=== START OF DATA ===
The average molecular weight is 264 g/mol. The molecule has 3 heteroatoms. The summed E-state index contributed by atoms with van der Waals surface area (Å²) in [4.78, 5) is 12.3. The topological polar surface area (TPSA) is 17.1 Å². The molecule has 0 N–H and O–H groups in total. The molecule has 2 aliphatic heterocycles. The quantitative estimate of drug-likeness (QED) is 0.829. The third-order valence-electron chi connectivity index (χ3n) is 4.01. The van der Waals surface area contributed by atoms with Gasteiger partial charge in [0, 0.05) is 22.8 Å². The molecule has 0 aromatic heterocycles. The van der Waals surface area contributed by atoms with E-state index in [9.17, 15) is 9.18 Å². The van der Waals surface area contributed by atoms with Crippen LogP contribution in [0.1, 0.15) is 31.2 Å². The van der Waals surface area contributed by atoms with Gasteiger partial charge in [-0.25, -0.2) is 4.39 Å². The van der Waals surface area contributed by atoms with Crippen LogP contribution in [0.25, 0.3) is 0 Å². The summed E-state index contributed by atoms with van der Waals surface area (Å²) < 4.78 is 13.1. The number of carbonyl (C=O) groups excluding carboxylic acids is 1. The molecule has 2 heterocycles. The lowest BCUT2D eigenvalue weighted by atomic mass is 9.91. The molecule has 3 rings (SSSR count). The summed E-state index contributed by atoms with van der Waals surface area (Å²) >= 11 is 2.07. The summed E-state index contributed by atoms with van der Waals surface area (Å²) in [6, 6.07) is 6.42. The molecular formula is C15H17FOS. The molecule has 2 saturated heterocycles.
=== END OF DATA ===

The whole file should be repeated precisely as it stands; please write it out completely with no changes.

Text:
The average molecular weight is 264 g/mol. The molecule has 3 heteroatoms. The summed E-state index contributed by atoms with van der Waals surface area (Å²) in [4.78, 5) is 12.3. The topological polar surface area (TPSA) is 17.1 Å². The molecule has 0 N–H and O–H groups in total. The molecule has 2 aliphatic heterocycles. The quantitative estimate of drug-likeness (QED) is 0.829. The third-order valence-electron chi connectivity index (χ3n) is 4.01. The van der Waals surface area contributed by atoms with Gasteiger partial charge in [0, 0.05) is 22.8 Å². The molecule has 0 aromatic heterocycles. The van der Waals surface area contributed by atoms with E-state index in [9.17, 15) is 9.18 Å². The van der Waals surface area contributed by atoms with Crippen LogP contribution in [0.1, 0.15) is 31.2 Å². The van der Waals surface area contributed by atoms with Gasteiger partial charge in [-0.25, -0.2) is 4.39 Å². The van der Waals surface area contributed by atoms with Crippen LogP contribution in [0.25, 0.3) is 0 Å². The summed E-state index contributed by atoms with van der Waals surface area (Å²) < 4.78 is 13.1. The number of carbonyl (C=O) groups excluding carboxylic acids is 1. The molecule has 2 heterocycles. The lowest BCUT2D eigenvalue weighted by atomic mass is 9.91. The molecule has 3 rings (SSSR count). The summed E-state index contributed by atoms with van der Waals surface area (Å²) >= 11 is 2.07. The summed E-state index contributed by atoms with van der Waals surface area (Å²) in [6, 6.07) is 6.42. The molecular formula is C15H17FOS. The molecule has 2 saturated heterocycles.